Plants and our strange relationship

I think one of the most important things in my life is my relationship with plants. From eating healthy to watering my baby dahlia plants to support their growth; we all have some experience with plants. You can ask your coworker about their relationship with plants and they will at least name off two plants that are edible, three plants that flower, and one that’s deadly. How many can you name off? Can you name a plant that eats insects? Can you name a plant that can cause a mild psychedelic effect?

Plants are vital to our world for more than just one reason; they filter carbon dioxide into oxygen, food source, shelter, and some can be a water source. We loves roses for their beauty and romance, we love lavender for its soothing smell, green beans and spinach for their nutrition. We all know these things, so why in the world am I discussing fun facts about plants; what could I possibly have to offer that you might not know?

We all know that plants are one of the few creatures on earth that can draw energy from sunlight and soil. A plant can sit in soil with the sun beating on them and they will grow with little intervention. Did you know that our oceans contain over 85% of plants on Earth? How about the discovery in 2009 of a plant species that feasts on rats in the Philippines? The plant is called Nepenthes attenboroughii, similar to a pitcher plant, have the ability to break down larger prey than its cousin. Who would have thought there were carnivorous plants that could do that? I’m personally fascinated by carnivorous plants because they usually grow in poor soil conditions and yet still get all the nutrition they need. Venus fly traps are the most well-known, did you know they can only open and close their leaves several times in their lifetimes before they die away? Or they are annuals in some areas. Fun fact, Venus Fly Traps are native to South Carolina in North America.

What about the famed corpse flower native to Sumatra? It’s a giant flower that can grow up to 15 ft tall and smells like rotting meat, but why does it smell so vile? Well, like the Rafflesia, they developed the pungent odor to be pollinated by flies as not to compete with the other flowers that attract hummingbirds and butterflies. While the Titan Arum smells bad, the oleander can kill you as it contains: Digitoxigenin, Neriin, Oleandrin, Oleondroside. These toxins within an oleander don’t just affect humans, it affects dogs, cats, horses, cattle and other vertebrates.

Worse yet are the plants that contain levels of cyanide including apples, peaches, apricots, lima beans, barley, sorghum, flaxseed and bamboo shoots. Luckily for us the amount to consume is more than you could stomach anyway. There’s others like Jack in the pulpit, used for medicinal purposes such as headaches an antiseptic for abrasions but the roots are poisonous if fresh. However if dried, it removes the calcium oxalate potency and can be edible which usually takes up to six months to dry.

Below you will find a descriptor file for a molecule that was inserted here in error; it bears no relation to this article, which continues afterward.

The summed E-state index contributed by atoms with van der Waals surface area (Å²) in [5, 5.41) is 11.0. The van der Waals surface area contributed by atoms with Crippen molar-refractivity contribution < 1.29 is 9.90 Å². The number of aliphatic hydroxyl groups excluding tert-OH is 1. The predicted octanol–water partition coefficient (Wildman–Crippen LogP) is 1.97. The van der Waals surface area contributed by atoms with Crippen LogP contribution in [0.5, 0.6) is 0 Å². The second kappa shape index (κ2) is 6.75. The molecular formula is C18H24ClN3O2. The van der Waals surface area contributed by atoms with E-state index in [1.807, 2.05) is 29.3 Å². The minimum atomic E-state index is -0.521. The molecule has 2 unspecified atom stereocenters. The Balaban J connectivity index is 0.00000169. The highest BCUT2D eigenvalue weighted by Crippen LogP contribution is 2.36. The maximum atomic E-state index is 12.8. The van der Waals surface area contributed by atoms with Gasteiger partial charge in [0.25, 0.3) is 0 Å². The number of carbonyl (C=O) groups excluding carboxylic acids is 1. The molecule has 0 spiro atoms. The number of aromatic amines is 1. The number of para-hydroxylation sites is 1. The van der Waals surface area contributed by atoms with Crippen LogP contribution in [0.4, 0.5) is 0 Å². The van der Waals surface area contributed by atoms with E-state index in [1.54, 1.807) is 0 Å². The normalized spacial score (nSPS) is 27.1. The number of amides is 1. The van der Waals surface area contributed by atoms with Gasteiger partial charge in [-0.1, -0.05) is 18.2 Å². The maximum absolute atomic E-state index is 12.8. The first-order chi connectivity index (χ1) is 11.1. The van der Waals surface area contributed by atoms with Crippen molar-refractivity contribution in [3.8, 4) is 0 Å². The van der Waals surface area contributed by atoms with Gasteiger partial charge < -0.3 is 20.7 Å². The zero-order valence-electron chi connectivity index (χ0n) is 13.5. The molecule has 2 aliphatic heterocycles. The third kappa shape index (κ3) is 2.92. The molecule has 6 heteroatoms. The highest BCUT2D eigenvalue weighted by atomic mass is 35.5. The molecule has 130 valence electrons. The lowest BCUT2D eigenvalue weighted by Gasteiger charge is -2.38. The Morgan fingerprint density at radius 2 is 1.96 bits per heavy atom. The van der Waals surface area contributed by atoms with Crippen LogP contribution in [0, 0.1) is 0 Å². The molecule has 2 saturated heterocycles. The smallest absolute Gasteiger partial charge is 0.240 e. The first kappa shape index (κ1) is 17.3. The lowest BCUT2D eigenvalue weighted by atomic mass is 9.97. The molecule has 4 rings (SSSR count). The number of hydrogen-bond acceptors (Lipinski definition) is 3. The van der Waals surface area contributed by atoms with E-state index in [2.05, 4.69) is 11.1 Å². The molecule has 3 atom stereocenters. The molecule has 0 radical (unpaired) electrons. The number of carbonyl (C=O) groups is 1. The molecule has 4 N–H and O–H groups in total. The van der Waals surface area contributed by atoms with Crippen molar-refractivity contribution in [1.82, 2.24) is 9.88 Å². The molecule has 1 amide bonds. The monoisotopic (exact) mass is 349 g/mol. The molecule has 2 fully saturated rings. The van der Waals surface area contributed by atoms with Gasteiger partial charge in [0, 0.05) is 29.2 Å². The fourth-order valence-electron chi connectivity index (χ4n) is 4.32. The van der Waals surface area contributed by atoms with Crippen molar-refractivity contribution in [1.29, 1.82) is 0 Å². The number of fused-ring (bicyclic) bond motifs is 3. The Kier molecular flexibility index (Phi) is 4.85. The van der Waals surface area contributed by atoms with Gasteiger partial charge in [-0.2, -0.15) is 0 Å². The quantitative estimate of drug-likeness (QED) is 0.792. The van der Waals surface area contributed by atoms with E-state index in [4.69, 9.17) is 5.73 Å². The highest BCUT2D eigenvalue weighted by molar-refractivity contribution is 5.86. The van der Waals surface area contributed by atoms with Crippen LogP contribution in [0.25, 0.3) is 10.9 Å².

For the sake of this piece, mushrooms do not count, which plants do you know of that have a psychedelic effect if consume or smoked? There’s Salvia, morning glory, and the obvious marijuana.Erythroxylum coca used to combat fatigue, pain and hunger; and also mildly intoxicating though not necessarily psychedelic. I won’t spend much time on psychedelics.

Besides the obvious reasons, what else makes plants so amazing? The fact that there have been studies about plants communicating with its environment. How in the world can something stationary, without a face or vocal cords communicate? Chemicals, my friend, chemicals.

Studies have shown that parasitic plants such as the Dodder plant that can tell the difference between a flower and a tomato plant, which it prefers the tomato, in controlled settings. These annuals feast on their hosts until they die then return the following year after pollination. Plants can use chemicals to call different bugs for pollination depending on circumstances or even help from bigger bugs and birds to save them.

In conclusion, I’ve found that plants and humans have a unique friendship despite how strange plants can be. Some are poisonous, some are scary, some stink, some are helpful, some are nutritious, and some are beautiful. What do you think?

https://nysipm.cornell.edu/sites/nysipm.cornell.edu/files/shared/documents/what-makes-a-plant.pdf

https://www.secretsofgreen.com/20-amazing-facts-about-plants/

https://www.popsci.com/environment/article/2009-08/newly-discovered-plant-species-eats-rats-named-after-famous-naturalist

https://www.bhg.com/gardening/yard/garden-care/fun-facts-about-plants/

https://www.postbulletin.com/life/lifestyles/nature-nut-parasitic-dodder-plant-is-drawn-to-tomatoes/article_5711e1b2-95c4-11e8-aab9-2b74520d55d3.html

https://medlineplus.gov/ency/article/002884.htm

https://medlineplus.gov/ency/article/002870.htm

https://www.google.com/amp/s/simonsblogpark.com/legalhigh/simons-salvia-guide/amp/

https://io9.gizmodo.com/10-of-the-worlds-deadliest-plants-and-how-they-kill-y-5841540

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